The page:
A recent conversation had me thinking about this.
It all started when it was announced that Tom Hingley of the Inspiral Carpets was booked to play a gig in the bar/venue I work in and I asked a patron who is a fan of all things Madchester if he was attending.
His initial response was to put it mildly lukewarm.
'It's not the Inspiral Carpets is it though?' was the stumbling block for him.
And yes, of course it isn't the Inspiral Carpets, but it is the singer of the band, and he is doing an Inspiral Carpets set with a full band backing him rather than it being for instance a solo acoustic outing.
With this being the case it could be argued that if you close your eyes on the night then it would be difficult to tell the difference between the acts.
As he still wasn't one hundred percent sure about it all I pressed on and pointed out that there are a great deal of bands out on the road, with some who are playing stadiums, that only feature one original member, and there are those who don't even feature the original singer, and it doesn't seem to impact on the quality of the show, or the uptake of tickets from fans.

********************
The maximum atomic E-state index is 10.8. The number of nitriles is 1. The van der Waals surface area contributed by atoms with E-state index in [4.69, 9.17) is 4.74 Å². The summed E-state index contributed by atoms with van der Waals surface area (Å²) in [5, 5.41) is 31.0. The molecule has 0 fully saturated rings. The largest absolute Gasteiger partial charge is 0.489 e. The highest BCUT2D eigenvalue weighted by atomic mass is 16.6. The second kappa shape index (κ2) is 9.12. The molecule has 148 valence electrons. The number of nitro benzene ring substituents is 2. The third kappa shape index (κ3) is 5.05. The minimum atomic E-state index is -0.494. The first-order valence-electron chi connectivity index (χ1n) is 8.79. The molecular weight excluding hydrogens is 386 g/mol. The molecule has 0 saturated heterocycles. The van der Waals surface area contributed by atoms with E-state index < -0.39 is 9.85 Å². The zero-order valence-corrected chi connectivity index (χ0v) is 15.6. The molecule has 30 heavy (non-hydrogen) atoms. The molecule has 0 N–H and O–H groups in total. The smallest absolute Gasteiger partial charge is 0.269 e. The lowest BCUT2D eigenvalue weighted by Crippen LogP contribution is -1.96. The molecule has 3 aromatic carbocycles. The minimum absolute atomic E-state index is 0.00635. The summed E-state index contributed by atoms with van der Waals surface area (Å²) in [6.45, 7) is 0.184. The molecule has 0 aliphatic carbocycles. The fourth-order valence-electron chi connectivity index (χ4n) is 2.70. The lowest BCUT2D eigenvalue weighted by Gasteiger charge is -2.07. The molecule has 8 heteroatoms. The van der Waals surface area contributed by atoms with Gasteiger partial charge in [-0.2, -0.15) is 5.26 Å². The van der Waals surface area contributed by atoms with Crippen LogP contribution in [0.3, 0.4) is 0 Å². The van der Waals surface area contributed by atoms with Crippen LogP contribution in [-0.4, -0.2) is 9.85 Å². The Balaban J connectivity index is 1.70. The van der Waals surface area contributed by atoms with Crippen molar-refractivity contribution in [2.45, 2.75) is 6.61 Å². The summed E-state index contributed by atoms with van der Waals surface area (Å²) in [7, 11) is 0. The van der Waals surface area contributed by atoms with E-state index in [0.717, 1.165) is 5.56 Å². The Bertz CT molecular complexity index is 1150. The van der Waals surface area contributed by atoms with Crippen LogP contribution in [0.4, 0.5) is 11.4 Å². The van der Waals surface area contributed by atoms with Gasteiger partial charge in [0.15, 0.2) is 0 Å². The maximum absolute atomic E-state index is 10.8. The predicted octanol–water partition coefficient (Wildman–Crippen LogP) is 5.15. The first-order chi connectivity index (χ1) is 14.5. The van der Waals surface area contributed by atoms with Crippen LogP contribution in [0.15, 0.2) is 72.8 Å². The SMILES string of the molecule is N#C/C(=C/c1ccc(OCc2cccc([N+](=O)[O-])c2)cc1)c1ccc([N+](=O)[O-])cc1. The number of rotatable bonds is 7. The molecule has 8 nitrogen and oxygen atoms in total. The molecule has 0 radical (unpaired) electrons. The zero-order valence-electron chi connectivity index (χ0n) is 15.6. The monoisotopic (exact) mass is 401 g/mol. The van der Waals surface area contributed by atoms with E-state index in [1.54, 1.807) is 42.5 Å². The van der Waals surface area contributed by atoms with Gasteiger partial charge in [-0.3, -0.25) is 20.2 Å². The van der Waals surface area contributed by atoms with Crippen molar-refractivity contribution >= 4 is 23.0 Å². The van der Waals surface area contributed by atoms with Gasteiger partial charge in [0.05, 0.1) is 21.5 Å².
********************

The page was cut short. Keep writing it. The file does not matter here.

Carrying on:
After pulling the pin and lobbing a few names at him like little hand grenades of enlightenment it was grudgingly accepted that the only difference between Tom Hingley playing the Bellfield Tavern and say Queen touring, or Thin Lizzy, who went out with no original members at all, was a perception issue.
It is something we bolt onto the premise that says more about us than the artist or band.
I've even been guilty of it myself.
When the post Mick Jones Clash toured I refused to go to the Barrowlands gig in Glasgow as for me, at that time, it wasn't the Clash without Mick in the line up.
I've since regretted that silly unbending pointless decision many times over the years.
Thankfully I learned from that though, and since then I've seen plenty of bands who could be described as a few steps away from being recognizable as the original act, and enjoyed them all.
The conversation about this went back and forth for a while as it does with pub chat, and the outcome was that I sold him two tickets and I don't doubt he will have a ball, but it does beg the question when is a band not the band?
It can't be claimed that Tom Hingley is attempting to pull the wool over the eyes of Inspiral Carpets fans as he isn't going out under that name, but setting possible legalities aside he wouldn't be the first, or last, frontman to do so if he did.
It's an industry norm.
Bands break up and get back together, members die, other run off to do all manner of things, and often the show must go on is the battle cry.
It's not unheard of for the very last original member of an act to step aside and be replaced meaning that the band literally has no one involved who was there at the inception either.
So where is the point where we draw the line and consider a band to be selling a lie, or to be nice a little fib?